artist + educator
“All of this is infected; we just don’t see it yet.” This is how a local forest service manager described the trees to me as we surveyed the horizon from Monarch Pass. Just a few years later, these trees now stand as skeletons, limb after limb blackened and dry.

A strange temporal gap in perception.

These temporal gaps can be found throughout the climate crisis. Recent studies show that it may take 40 years for the carbon dioxide to show itself fully in ecosystems. With beetle kill, many conditions were set in place at the turn of the 20th century with the advent of puritan fire suppression and extractive mining practices (among many other things). Additionally, rising temperatures and drought from climate change set in place decades ago (from the burning of fossil fuels in the 80s) fuel the epidemic. Thus beetle kill presents multiple scales of these temporal gaps (100 years, 40 years, 2 years...).

I’m interested in this overlap of temporal scales within current beetle infested forests. While most of the climate crisis is invisble, beetle kill presents a moment of seeing: an indicator; perhaps a tumor coming to the surface of a larger disease?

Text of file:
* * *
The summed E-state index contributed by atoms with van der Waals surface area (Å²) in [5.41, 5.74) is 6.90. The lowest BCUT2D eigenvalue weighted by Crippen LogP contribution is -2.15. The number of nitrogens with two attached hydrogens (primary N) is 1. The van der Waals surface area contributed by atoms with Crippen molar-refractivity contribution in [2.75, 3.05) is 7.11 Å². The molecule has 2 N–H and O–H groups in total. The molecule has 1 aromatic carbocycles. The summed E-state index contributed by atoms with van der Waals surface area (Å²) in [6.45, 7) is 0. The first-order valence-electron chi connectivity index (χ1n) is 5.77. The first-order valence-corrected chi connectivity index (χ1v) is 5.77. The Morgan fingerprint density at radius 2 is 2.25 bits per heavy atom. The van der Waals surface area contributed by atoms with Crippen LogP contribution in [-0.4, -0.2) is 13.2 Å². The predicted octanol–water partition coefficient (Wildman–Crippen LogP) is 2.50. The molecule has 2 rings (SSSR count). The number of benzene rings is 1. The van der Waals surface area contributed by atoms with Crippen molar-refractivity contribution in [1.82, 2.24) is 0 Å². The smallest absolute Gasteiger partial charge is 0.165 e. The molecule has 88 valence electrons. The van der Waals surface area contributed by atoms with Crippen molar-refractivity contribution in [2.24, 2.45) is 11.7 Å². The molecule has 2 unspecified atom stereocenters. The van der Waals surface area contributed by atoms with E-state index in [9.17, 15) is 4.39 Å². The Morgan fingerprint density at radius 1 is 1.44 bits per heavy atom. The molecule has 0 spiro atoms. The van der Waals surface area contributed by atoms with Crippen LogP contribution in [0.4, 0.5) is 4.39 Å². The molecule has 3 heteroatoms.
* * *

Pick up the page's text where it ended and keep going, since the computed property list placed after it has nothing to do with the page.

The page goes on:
Symptom or Disease?, is an ongoing collaborative art project that explores the cascading impacts and underlying conditions of beetle kill on Monarch Pass. Through CU Boulder’s CASE fellowship, ecologists Kendi Davies and Laura Dee have partnered with artist Beth Johnston to display scientific data through various photographic methods. The artwork also represents countless conversations with Arkansas River Valley community members as well as local forest scientists and managers.

Expired land camera polaroids are used throughout the series to reference several underlying themes such as the latent image of climate change and conditions of toxic extraction that have allowed the beetle to flourish. Direct reference to specific scientific data is embedded in the work. As an example, out of 100 framed polaroids displayed, only 10 show an image (the result of their age and expiration). This points to the 90% mortality rate of englemann spruce from beetles on Monarch Pass. References to scientific blindspots are also included throughout the project, such as the polaroid that reads “1863?” which asks if the 1863 treaty that officially displaced the Ute tribe from the continental divide in Colorado is an erased factor in ongoing environmental degradation.

While the project explores the impacts of a specific beetle in a specific location in a specific time, it is also an invitation to consider what lies beyond what we currently see.


This project will be on display in the Colorado Capital Building May-October 2023 and will then tour the state as a initiative to use art as a form of climate education and activism. Presentations, panels, and workshops will accompany the art shows, with the aim of making the work accessible to a diverse audience.

Symptom or Disease? 

Work in Progress

Photography +
Original Typed Text

Colorado Capital Building
May 19th-October 30th

Commissioned by CU Boulder’s CASE (Colorado Action Science Environment) Fellowship